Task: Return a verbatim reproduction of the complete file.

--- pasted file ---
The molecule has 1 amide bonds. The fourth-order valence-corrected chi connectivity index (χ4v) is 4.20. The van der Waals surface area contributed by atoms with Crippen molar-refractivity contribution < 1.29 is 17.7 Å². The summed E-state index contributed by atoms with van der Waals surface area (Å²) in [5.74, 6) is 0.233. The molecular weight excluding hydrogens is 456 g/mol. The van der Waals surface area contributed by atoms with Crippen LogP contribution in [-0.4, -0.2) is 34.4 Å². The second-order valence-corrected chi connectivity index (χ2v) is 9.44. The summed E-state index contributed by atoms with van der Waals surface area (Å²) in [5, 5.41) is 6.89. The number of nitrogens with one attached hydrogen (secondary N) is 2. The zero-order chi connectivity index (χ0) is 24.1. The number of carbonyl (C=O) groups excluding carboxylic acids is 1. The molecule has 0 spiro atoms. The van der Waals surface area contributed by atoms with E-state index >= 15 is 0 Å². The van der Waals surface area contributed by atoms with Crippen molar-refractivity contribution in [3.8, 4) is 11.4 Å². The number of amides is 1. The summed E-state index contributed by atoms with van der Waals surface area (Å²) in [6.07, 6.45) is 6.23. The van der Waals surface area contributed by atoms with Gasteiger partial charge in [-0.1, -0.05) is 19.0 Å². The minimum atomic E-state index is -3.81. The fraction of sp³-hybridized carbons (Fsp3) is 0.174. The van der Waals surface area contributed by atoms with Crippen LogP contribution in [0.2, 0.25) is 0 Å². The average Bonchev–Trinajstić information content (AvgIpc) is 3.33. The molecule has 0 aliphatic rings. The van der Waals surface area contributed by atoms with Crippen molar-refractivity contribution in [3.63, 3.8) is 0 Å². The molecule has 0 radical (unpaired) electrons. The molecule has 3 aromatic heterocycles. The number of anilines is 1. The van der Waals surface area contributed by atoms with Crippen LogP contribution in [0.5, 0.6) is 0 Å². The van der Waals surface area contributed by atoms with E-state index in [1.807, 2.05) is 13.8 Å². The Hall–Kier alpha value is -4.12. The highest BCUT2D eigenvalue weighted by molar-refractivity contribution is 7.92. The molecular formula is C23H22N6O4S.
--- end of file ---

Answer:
The molecule has 1 amide bonds. The fourth-order valence-corrected chi connectivity index (χ4v) is 4.20. The van der Waals surface area contributed by atoms with Crippen molar-refractivity contribution < 1.29 is 17.7 Å². The summed E-state index contributed by atoms with van der Waals surface area (Å²) in [5.74, 6) is 0.233. The molecular weight excluding hydrogens is 456 g/mol. The van der Waals surface area contributed by atoms with Crippen LogP contribution in [-0.4, -0.2) is 34.4 Å². The second-order valence-corrected chi connectivity index (χ2v) is 9.44. The summed E-state index contributed by atoms with van der Waals surface area (Å²) in [5, 5.41) is 6.89. The number of nitrogens with one attached hydrogen (secondary N) is 2. The zero-order chi connectivity index (χ0) is 24.1. The number of carbonyl (C=O) groups excluding carboxylic acids is 1. The molecule has 0 spiro atoms. The van der Waals surface area contributed by atoms with E-state index >= 15 is 0 Å². The van der Waals surface area contributed by atoms with Crippen molar-refractivity contribution in [3.8, 4) is 11.4 Å². The number of amides is 1. The summed E-state index contributed by atoms with van der Waals surface area (Å²) in [6.07, 6.45) is 6.23. The van der Waals surface area contributed by atoms with Gasteiger partial charge in [-0.1, -0.05) is 19.0 Å². The minimum atomic E-state index is -3.81. The fraction of sp³-hybridized carbons (Fsp3) is 0.174. The van der Waals surface area contributed by atoms with Crippen LogP contribution in [0.2, 0.25) is 0 Å². The average Bonchev–Trinajstić information content (AvgIpc) is 3.33. The molecule has 0 aliphatic rings. The van der Waals surface area contributed by atoms with Crippen molar-refractivity contribution in [3.63, 3.8) is 0 Å². The molecule has 0 radical (unpaired) electrons. The molecule has 3 aromatic heterocycles. The number of anilines is 1. The van der Waals surface area contributed by atoms with Crippen LogP contribution in [0.5, 0.6) is 0 Å². The van der Waals surface area contributed by atoms with E-state index in [1.807, 2.05) is 13.8 Å². The Hall–Kier alpha value is -4.12. The highest BCUT2D eigenvalue weighted by molar-refractivity contribution is 7.92. The molecular formula is C23H22N6O4S.